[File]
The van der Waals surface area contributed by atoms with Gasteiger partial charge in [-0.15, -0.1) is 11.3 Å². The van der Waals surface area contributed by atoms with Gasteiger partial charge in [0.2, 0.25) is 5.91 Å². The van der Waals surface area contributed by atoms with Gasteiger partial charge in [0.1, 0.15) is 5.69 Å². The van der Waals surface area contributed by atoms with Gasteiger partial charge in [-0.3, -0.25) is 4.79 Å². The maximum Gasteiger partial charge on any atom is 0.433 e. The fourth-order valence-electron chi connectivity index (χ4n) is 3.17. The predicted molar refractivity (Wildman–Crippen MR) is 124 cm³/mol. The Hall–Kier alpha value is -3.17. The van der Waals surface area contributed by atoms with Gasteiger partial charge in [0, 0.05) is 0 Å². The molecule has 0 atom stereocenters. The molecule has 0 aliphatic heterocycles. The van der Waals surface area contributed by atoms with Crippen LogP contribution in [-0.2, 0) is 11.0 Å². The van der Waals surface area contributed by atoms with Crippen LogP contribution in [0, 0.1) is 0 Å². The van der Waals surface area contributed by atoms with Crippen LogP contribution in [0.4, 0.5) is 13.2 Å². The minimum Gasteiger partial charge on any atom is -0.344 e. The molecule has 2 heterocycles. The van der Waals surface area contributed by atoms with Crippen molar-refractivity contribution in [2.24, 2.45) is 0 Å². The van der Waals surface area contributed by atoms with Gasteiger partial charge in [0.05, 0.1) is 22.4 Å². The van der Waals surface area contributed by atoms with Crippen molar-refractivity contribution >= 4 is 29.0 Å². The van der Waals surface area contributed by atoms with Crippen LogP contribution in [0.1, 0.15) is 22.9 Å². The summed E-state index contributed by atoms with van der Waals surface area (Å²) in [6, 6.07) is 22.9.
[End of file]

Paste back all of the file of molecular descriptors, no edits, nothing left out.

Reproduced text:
The van der Waals surface area contributed by atoms with Gasteiger partial charge in [-0.15, -0.1) is 11.3 Å². The van der Waals surface area contributed by atoms with Gasteiger partial charge in [0.2, 0.25) is 5.91 Å². The van der Waals surface area contributed by atoms with Gasteiger partial charge in [0.1, 0.15) is 5.69 Å². The van der Waals surface area contributed by atoms with Gasteiger partial charge in [-0.3, -0.25) is 4.79 Å². The maximum Gasteiger partial charge on any atom is 0.433 e. The fourth-order valence-electron chi connectivity index (χ4n) is 3.17. The predicted molar refractivity (Wildman–Crippen MR) is 124 cm³/mol. The Hall–Kier alpha value is -3.17. The van der Waals surface area contributed by atoms with Gasteiger partial charge in [0, 0.05) is 0 Å². The molecule has 0 atom stereocenters. The molecule has 0 aliphatic heterocycles. The van der Waals surface area contributed by atoms with Crippen LogP contribution in [-0.2, 0) is 11.0 Å². The van der Waals surface area contributed by atoms with Crippen LogP contribution in [0, 0.1) is 0 Å². The van der Waals surface area contributed by atoms with Crippen LogP contribution in [0.4, 0.5) is 13.2 Å². The minimum Gasteiger partial charge on any atom is -0.344 e. The molecule has 2 heterocycles. The van der Waals surface area contributed by atoms with Crippen molar-refractivity contribution in [2.24, 2.45) is 0 Å². The van der Waals surface area contributed by atoms with Gasteiger partial charge in [0.05, 0.1) is 22.4 Å². The van der Waals surface area contributed by atoms with Crippen molar-refractivity contribution >= 4 is 29.0 Å². The van der Waals surface area contributed by atoms with Crippen LogP contribution in [0.1, 0.15) is 22.9 Å². The summed E-state index contributed by atoms with van der Waals surface area (Å²) in [6, 6.07) is 22.9.